The health care system in Tokelau is operated by the Tokelau Department of Health. Each of the three atolls of Tokelau has a 12-bed hospital that works as part of the Samoa region[clarification needed] to provide primary health care to the community. Each hospital is staffed by a medical officer, four to five nurses, and other staff. The hospital at Nukunonu (St Josephs) has been developed as a national referral hospital since 2015.
The health services has a Director of Health based in Apia, Samoa, and a Chief Clinical Advisor who moves from atoll to atoll as required to assist the doctors attached to each hospital. As of 2007 the hospitals were heavily reliant on locum doctors who come for 3–6 months. Most of the time there was no doctor on an atoll and the hospital was run by the nurses. Upcoming Tokelauan medical graduates are believed to be alleviating this shortage.
In Tokelau, skin infections, influenza, gastro-enteritis and upper respiratory tract infections are common. Tuberculosis still exists. The major causes of death are pneumonia, heart disease and cancer. In recent years diabetes and gout have increased, attributed to the reliance on imported Western foods (such as sugar, flour, rice and potatoes), and the resultant declining healthy lifestyles. Over half the adult population smoke daily, and there is heavy alcohol consumption and a high incidence of obesity. The change in dietary trends has also seen a decline in dental health.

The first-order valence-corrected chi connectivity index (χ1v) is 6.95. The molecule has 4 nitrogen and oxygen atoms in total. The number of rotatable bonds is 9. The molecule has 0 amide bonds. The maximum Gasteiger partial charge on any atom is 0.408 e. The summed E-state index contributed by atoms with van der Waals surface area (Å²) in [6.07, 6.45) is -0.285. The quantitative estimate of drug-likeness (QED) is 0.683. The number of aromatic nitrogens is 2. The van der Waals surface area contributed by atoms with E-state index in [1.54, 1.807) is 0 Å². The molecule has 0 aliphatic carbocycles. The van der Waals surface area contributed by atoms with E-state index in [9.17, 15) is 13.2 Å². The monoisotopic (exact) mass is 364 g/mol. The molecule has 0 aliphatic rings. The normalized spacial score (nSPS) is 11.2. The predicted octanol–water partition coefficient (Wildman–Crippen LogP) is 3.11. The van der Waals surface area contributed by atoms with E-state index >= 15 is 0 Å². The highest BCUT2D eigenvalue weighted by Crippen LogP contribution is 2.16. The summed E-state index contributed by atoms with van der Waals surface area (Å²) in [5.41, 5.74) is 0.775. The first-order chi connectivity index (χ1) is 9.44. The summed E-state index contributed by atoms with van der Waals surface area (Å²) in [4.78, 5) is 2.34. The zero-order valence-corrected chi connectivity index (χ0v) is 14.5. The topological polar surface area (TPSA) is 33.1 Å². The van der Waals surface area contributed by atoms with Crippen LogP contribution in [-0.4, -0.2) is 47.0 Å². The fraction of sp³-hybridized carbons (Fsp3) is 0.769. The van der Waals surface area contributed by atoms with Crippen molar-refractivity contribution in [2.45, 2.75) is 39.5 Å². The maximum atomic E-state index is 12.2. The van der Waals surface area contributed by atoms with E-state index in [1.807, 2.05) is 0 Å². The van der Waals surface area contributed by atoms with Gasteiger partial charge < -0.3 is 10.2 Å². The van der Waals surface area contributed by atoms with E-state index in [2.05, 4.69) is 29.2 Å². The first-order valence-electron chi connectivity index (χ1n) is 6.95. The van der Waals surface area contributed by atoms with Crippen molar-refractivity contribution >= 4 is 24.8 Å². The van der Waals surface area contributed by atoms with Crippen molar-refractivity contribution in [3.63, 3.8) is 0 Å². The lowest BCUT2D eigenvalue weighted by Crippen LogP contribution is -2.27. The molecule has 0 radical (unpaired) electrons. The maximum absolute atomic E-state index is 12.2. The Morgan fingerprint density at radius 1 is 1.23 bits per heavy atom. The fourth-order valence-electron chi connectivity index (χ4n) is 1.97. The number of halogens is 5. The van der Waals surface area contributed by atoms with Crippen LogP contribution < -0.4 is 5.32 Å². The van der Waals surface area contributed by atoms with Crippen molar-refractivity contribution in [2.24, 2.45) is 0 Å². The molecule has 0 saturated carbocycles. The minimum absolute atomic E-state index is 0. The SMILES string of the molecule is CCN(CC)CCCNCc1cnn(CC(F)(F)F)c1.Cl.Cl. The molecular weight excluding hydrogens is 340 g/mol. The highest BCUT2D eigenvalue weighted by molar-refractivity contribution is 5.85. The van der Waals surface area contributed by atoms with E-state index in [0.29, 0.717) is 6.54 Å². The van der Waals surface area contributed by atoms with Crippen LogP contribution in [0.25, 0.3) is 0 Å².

- "Tokelau NCD Risk Factors STEPS Report" (PDF). WHO. 2007. Retrieved April 28, 2020.
- "Tokelau Department of Health". Tokelau.org.nz. Retrieved April 28, 2020.
- "About Tokelau". Tokelau.org.nz. Retrieved April 28, 2020.
- Review Report on Tokelau's Clinical Health Services and Patient Referrals Scheme (PDF). Massey University. 2019. Retrieved 12 July 2021.